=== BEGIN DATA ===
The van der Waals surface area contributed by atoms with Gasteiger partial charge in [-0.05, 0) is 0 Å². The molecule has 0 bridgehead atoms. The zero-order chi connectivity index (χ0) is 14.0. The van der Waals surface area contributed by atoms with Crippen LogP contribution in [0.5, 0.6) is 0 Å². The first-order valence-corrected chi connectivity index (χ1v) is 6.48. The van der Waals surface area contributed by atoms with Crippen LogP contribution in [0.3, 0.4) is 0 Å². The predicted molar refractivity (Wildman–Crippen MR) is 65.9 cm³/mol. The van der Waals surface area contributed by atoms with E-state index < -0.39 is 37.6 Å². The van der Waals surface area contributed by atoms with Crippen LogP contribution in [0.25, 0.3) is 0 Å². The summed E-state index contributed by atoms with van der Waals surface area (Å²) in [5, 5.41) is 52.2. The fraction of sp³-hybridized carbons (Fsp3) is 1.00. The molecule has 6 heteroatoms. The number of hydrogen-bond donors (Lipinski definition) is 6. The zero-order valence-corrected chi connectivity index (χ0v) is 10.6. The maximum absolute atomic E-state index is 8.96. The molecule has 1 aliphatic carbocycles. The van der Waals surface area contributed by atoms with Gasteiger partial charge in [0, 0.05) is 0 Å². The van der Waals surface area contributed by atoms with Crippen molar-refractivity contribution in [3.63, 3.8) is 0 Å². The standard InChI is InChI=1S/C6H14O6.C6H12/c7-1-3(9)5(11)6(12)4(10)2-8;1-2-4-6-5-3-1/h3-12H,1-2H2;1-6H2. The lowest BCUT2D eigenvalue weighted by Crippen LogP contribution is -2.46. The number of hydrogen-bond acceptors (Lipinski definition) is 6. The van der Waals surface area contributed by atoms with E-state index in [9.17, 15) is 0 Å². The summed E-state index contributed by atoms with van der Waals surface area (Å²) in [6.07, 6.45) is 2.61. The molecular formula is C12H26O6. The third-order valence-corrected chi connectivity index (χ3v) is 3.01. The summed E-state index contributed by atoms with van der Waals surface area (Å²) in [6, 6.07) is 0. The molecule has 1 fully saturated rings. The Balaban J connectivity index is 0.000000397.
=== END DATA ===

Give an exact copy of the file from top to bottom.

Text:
The van der Waals surface area contributed by atoms with Gasteiger partial charge in [-0.05, 0) is 0 Å². The molecule has 0 bridgehead atoms. The zero-order chi connectivity index (χ0) is 14.0. The van der Waals surface area contributed by atoms with Crippen LogP contribution in [0.5, 0.6) is 0 Å². The first-order valence-corrected chi connectivity index (χ1v) is 6.48. The van der Waals surface area contributed by atoms with Crippen LogP contribution in [0.3, 0.4) is 0 Å². The predicted molar refractivity (Wildman–Crippen MR) is 65.9 cm³/mol. The van der Waals surface area contributed by atoms with E-state index < -0.39 is 37.6 Å². The van der Waals surface area contributed by atoms with Crippen LogP contribution in [0.25, 0.3) is 0 Å². The summed E-state index contributed by atoms with van der Waals surface area (Å²) in [5, 5.41) is 52.2. The fraction of sp³-hybridized carbons (Fsp3) is 1.00. The molecule has 6 heteroatoms. The number of hydrogen-bond donors (Lipinski definition) is 6. The zero-order valence-corrected chi connectivity index (χ0v) is 10.6. The maximum absolute atomic E-state index is 8.96. The molecule has 1 aliphatic carbocycles. The van der Waals surface area contributed by atoms with Gasteiger partial charge in [0, 0.05) is 0 Å². The van der Waals surface area contributed by atoms with Crippen molar-refractivity contribution in [3.63, 3.8) is 0 Å². The standard InChI is InChI=1S/C6H14O6.C6H12/c7-1-3(9)5(11)6(12)4(10)2-8;1-2-4-6-5-3-1/h3-12H,1-2H2;1-6H2. The lowest BCUT2D eigenvalue weighted by Crippen LogP contribution is -2.46. The number of hydrogen-bond acceptors (Lipinski definition) is 6. The van der Waals surface area contributed by atoms with E-state index in [9.17, 15) is 0 Å². The summed E-state index contributed by atoms with van der Waals surface area (Å²) in [6.07, 6.45) is 2.61. The molecular formula is C12H26O6. The third-order valence-corrected chi connectivity index (χ3v) is 3.01. The summed E-state index contributed by atoms with van der Waals surface area (Å²) in [6, 6.07) is 0. The molecule has 1 fully saturated rings. The Balaban J connectivity index is 0.000000397.